Abstract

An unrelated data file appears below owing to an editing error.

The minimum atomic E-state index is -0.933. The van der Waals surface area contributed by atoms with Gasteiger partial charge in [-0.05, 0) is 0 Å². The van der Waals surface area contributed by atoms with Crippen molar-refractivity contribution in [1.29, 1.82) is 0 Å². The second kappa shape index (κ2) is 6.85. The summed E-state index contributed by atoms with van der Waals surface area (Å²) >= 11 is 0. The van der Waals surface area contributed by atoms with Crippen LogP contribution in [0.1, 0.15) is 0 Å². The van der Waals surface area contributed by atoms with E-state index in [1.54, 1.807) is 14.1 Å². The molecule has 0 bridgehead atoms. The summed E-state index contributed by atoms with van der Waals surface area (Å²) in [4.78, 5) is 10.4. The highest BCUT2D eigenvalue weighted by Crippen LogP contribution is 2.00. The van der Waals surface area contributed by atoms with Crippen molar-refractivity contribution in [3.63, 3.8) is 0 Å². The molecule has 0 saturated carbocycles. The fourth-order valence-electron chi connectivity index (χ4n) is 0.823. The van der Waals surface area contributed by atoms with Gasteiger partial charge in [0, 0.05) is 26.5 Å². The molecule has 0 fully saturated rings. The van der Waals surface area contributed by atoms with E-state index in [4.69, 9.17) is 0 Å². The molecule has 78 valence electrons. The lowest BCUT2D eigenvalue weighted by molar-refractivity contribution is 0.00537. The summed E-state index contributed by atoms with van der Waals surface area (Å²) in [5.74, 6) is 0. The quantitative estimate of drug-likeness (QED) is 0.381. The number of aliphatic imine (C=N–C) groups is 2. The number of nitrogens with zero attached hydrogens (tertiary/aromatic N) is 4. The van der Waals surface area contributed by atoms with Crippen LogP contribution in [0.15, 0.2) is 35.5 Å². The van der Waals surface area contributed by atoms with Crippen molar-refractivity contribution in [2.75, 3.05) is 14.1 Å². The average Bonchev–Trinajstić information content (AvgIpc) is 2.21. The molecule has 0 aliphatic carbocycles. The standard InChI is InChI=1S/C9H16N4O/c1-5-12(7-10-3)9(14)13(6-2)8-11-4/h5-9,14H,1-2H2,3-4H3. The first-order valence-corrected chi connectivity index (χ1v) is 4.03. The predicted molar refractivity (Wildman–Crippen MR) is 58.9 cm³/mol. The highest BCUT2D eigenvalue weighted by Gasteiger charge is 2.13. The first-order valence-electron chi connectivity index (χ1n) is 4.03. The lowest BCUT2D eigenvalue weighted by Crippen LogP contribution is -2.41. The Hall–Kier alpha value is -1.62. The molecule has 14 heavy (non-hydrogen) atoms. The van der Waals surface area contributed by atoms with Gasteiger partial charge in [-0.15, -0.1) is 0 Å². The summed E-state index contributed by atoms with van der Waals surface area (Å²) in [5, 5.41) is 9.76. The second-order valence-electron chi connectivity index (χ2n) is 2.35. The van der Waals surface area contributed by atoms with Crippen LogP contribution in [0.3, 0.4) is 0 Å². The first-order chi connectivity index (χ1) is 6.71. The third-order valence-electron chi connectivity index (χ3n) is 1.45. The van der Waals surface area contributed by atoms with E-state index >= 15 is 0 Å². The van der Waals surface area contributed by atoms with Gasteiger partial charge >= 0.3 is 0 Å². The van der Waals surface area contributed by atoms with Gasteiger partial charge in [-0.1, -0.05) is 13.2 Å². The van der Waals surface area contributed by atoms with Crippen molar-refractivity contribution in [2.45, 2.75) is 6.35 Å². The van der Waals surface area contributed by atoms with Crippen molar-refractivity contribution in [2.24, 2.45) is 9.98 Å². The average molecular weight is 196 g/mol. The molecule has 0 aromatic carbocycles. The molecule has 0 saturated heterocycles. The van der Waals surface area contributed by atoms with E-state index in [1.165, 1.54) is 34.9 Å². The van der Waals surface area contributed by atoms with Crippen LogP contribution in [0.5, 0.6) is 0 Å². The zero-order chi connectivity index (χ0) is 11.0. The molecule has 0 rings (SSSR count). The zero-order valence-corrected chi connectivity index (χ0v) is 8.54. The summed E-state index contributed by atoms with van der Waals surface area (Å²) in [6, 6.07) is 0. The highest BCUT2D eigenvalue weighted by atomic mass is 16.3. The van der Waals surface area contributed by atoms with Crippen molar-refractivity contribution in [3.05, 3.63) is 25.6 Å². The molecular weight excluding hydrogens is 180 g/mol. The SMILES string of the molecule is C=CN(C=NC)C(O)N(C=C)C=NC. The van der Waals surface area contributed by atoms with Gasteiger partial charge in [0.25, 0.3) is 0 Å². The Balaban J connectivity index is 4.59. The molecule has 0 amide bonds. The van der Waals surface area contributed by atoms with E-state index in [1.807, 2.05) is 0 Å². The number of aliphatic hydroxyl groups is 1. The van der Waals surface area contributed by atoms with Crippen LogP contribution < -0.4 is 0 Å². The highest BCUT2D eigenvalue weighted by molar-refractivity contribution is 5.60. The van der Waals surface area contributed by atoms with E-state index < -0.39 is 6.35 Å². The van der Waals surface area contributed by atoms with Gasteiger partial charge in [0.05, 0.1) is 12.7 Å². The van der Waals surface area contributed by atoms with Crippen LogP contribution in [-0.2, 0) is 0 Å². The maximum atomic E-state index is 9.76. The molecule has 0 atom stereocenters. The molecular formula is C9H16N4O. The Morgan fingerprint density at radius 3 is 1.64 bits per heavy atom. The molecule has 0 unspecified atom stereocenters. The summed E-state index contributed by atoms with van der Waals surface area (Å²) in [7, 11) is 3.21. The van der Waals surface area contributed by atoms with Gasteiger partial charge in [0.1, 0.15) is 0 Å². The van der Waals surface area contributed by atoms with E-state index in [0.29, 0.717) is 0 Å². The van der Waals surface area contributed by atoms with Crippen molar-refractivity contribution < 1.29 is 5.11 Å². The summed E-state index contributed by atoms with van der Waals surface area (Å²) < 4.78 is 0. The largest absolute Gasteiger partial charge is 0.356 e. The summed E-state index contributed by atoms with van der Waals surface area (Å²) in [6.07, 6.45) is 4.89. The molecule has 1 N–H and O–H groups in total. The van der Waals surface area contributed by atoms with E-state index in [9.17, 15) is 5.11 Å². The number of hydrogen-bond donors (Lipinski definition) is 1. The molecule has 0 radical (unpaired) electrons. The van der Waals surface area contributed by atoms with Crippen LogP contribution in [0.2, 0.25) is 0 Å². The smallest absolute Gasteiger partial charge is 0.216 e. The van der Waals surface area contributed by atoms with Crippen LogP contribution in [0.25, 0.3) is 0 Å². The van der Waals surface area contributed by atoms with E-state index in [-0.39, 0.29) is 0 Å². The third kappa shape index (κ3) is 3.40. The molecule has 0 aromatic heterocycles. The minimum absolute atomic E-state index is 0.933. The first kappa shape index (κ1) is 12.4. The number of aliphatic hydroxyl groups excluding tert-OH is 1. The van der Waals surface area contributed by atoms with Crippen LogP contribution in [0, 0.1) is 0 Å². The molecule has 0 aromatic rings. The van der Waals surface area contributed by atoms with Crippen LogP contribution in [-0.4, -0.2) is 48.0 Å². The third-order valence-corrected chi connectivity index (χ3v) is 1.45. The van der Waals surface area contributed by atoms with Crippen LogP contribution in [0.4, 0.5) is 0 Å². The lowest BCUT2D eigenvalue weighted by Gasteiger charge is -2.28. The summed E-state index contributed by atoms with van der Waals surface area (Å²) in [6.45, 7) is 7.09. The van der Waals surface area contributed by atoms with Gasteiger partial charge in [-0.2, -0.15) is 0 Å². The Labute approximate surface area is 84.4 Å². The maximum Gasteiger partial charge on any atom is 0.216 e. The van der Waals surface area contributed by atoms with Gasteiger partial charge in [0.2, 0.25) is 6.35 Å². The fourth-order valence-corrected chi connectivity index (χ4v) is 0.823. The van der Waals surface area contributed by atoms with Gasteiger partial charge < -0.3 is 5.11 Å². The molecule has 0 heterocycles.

On 28 November 1945, in the Makran trench off Pakistan, a large earthquake (8.1 Mw) produced a tsunami that struck the coast of Oman and left a taphonomically distinct shell bed in Sur Lagoon. The shell bed was thick (5–25 cm) and laterally extensive, covering a >1 km2 area. The shell assemblage from the deposit contained a mean of 59% for articulated bivalves of allochthonous offshore and subtidal species (e.g., Tellina palatam) as well as a mean of 20% for lagoonal species, indicating large-scale erosion and transport. Taphonomic traits (e.g., articulation, rounding, fragment angularity) of all bivalve material >5.6 mm were quantified for eight sample horizons, and compared with a tsunamite from Caesarea, Israel. Some of the taphonomic characteristics between the shell beds from these two different depositional settings were similar, and three tsunamigenic specific traits were identified: (1) thickness and lateral extent of the shell deposit, (2) presence of allochthonous articulated bivalves out of life position, and (3) extensive angular fragmentation. These results show that tsunamis form shell accumulations and cannot be ignored when assessing shell bed origin for the geological record. When these three traits are collectively found, a tsunamigenic origin should be considered for the shell bed.

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